St Leonard's Church, Sutton Veny facts for kids
Quick facts for kidsSt Leonard's Church
|Location||Sutton Veny, Wiltshire, England|
|Official name: Church of St. Leonard|
|Designated||11 September 1968|
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St Leonard's Church in Sutton Veny, Wiltshire, England, was built in the 12th century. It is recorded in the National Heritage List for England as a Grade II listed building, and is now a redundant church in the care of the Churches Conservation Trust. It was declared redundant on 28 May 1970, and was vested in the Trust on 27 October 1971.
The cruciform church was started in the 12th century and revised in the 13th and 16th centuries, and underwent a major restoration in 1831. It was originally linked to the Priory Church of St Mary, Abergavenny. Subsidence because of low-lying damp ground caused further damage, which had been repaired by the addition of buttresses in the 14th and 15th century, and by 1866 the decision was made to build a new church. This was dedicated to St John the Evangelist, designed by John Loughborough Pearson and built on higher ground 700 yards (640 m) to the north west, opening in 1868.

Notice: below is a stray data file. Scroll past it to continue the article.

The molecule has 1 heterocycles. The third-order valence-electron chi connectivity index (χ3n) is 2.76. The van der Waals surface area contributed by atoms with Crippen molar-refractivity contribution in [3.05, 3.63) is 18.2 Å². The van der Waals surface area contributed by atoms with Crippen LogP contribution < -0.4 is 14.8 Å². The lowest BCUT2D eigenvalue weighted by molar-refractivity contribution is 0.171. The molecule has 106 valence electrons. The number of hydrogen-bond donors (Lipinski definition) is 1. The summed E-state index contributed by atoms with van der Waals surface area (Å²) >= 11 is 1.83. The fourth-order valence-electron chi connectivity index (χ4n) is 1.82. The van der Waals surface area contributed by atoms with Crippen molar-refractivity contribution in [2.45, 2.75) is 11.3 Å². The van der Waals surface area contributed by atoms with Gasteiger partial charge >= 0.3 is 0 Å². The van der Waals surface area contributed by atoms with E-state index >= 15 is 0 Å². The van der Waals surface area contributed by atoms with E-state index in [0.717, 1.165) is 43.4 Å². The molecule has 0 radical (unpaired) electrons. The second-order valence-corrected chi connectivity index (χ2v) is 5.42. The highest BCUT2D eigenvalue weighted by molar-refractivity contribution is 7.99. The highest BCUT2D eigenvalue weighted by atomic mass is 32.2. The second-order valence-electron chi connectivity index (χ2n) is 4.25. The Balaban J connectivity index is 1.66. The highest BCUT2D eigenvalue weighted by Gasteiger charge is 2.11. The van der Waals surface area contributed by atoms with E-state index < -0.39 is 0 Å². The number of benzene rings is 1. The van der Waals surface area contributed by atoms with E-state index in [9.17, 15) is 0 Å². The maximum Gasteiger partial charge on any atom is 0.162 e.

Only the chancel remains in usable condition and was used as a mortuary chapel; it contains benefaction boards, a bier, a font, a bell and there are memorials on the walls. The nave, transepts and crossing are ruined, and among the ruins stands a 12th-century doorway, possibly repositioned.
There are two yew trees south east of the church. One which is now largely decayed has a girth of 14 feet 10 inches (4.52 m); it is not known how large it was when the tree was healthy.
St Leonard's Church, Sutton Veny Facts for Kids. Kiddle Encyclopedia.